CDH1 mutation carriers need a large support team. Finding out that you have a CDH1 mutation is scary and complicaled news. For CDH1 carriers who find out because they have stomach cancer or breast cancer, the news is scary and complicated for obvious reasons. Not only do they have an illness with a potentially oor prognosis, they most likely have to break the news to their family that they might have the same mutation. This is not easy news to share.
In contrast, many CDH1 mutation carriers find out they have the mutation but are otherwise healthy. Naturally, this causes anxiety over whether they have already developed stomach or breast cancer but don’t yet know it. Moreover, soon after learning that you have a CDH1 mutation, you learn that the procedure for determining whether you have developed gastric cancer is not effective and that the survival rate from the cancer is low. Plus, the next thing you learn is that the recommendation from the worldwide medical community is to have your stomach removed. No stomach tissue means you can’t get stomach cancer.
Wow. That’s a lot for someone to process. Especially when they probably have a family member who is dying of stomach cancer or who has recently died of stomach cancer. They also likely have multiple siblings, aunts, uncles or cousins who also have the mutation and are deciding whether to have their stomach removed. Or maybe they are already recovering from their surgery.
Furthermore, life around you does not cater to you just because of the news that you carry a CDH1 mutation. Things that were broken before the news will remain broken. For instance, if you are hurting from a recent loss, the pain doesn’t pause just because you learned you carry a CDH1 mutation. If your job was dysfunctional before you got the news, it will stay dysfunctional after. If you have financial challenges before the news, they won’t disappear just because you learned you have a CDH1 mutation Let’s face it, we all have at least some pressures or imperfections with our lives regardless of our genetic status.
Therefore, having a community of people to turn to for information, advice, and encouragement is critical. They will help you gather information, make decisions, and stay sane! Luckily, most of the community you need as a CDH1 carrier already exists. Several hospitals across the United States have medical teams comprised of doctors from multiple disciplines who focus on CDH1 mutation carriers. Also, you should join the Facebook group for CDH1 Mutation Carriers. It is comprised of experienced, friendly and informed members who will answer all your questions and more. Plus, you likely already have family and friends who you can turn to for support.
Who Should Be In A CDH1 Mutation Carrier’s Care Team?
In 2015, a team of nearly fifty of the most informed CDH1 healthcare professionals from all around the world published the 2015 guidelines for the clinical care of CDH1 mutation carriers. In the 2015 guidelines, the authors addressed this exact issue. They advise: “In the management of individuals with a CDH1 mutation, a full multidisciplinary team (MDT) should be involved comprising those with relevant expertise in gastric surgery, gastroenterology, breast oncology, pathology, psychosocial support and nutrition.” Similarly, another publication suggests the same thing: “All patients were presented and discussed in a multidisciplinary team meeting comprising oncologic surgeons, medical oncologists, gastroenterologist, clinical geneticist, radiologists, and nutritionist prior to treatment.”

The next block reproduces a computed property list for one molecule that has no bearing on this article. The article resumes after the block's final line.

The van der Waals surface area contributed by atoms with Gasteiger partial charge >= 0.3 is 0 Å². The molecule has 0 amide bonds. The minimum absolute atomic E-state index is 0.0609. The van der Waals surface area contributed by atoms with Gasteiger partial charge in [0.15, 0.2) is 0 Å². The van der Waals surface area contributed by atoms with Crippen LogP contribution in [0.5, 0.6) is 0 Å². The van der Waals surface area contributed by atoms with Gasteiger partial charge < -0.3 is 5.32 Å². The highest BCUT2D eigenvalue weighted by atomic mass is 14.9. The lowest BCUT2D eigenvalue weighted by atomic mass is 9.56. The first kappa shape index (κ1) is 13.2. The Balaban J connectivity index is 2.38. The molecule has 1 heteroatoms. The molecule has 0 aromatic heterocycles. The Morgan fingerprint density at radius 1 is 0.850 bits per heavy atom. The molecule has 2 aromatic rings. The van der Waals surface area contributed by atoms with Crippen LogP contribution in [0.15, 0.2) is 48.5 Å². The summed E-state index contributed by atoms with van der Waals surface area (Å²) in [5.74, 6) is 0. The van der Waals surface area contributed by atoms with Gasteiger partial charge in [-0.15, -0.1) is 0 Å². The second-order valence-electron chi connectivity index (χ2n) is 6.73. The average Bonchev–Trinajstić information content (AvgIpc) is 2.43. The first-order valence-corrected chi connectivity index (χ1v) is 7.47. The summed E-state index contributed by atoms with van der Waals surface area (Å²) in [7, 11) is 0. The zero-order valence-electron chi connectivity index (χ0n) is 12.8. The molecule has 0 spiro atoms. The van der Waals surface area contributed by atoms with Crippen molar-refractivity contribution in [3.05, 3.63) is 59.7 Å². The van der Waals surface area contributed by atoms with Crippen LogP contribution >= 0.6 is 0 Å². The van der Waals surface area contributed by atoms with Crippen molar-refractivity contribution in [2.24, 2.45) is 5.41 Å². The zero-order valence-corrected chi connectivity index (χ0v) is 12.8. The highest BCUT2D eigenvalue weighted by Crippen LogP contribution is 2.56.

Reinforcing the need for a multidisciplinary team of doctors, past medical discussions concerning CDH1 mutation carriers has spanned a wide array of disciplines. The 2015 guidelines describe how past discussions: “were focused on five major topics: (1) genetic counselling and mutation analysis; (2) endoscopic surveillance and screening of cancer; (3) risk-reduction surgery of the stomach and breasts; (4) pathological specimen processing and diagnosis; and (5) patients’ and dieticians’ perspective.”
Among other areas, too, the 2015 guidelines highlight the need to address psychosocial effects of being a CDH1 mutation carrier: “(1) coping with cancer risk; (2) practical problems (such as obtaining life insurance/loans and employment when found to be a mutation carrier); (3) family-related problems (eg, communication problems with family members, feeling responsible for family members); (4) children-related problems (eg, concerns for children having increased risk, fear of leaving young children); (5) living with cancer (eg, fear of developing cancer, pain about the loss of family members) and (6) emotions (eg, anxiety, anger, feelings of loss, but also relief and reassurance).”
Additionally, at least one publication recommends that CDH1 mutation carriers talk with other CDH1 mutation carriers who have already contemplated having a total gastrectomy. They write: “Contact with other patients who have been through this process can be very useful in our experience.” The Facebook group for CDH1 Mutation Carriers may be your best resource. Plus, another resource could be any family members you have who also carry the CDH1 mutation.
The multidisciplinary team should also include family and friends. This is based on my personal experience. You should have a group of people surround you who is drama-free, fun to be around, and understanding of your situation. Whether they live in your city or not, be sure to stay in touch with people who make you feel good. Having a positive attitude will help way more than you realize. One of the best ways to stay positive is to regularly interact with people who make you feel positive. Seek them out and interact with them.
Is Such a Large Care Team Really Necessary?
A CDH1 carrier needs such a large care team because this is a multi-faceted condition that lasts a lifetime. You will not find all the support you need from just one or two individuals because it is impossible for one or two people to have all the information, skills, and support you need. Rather, it will require a large care team comprised of close family and friends, skilled and informed strangers, and everything in between.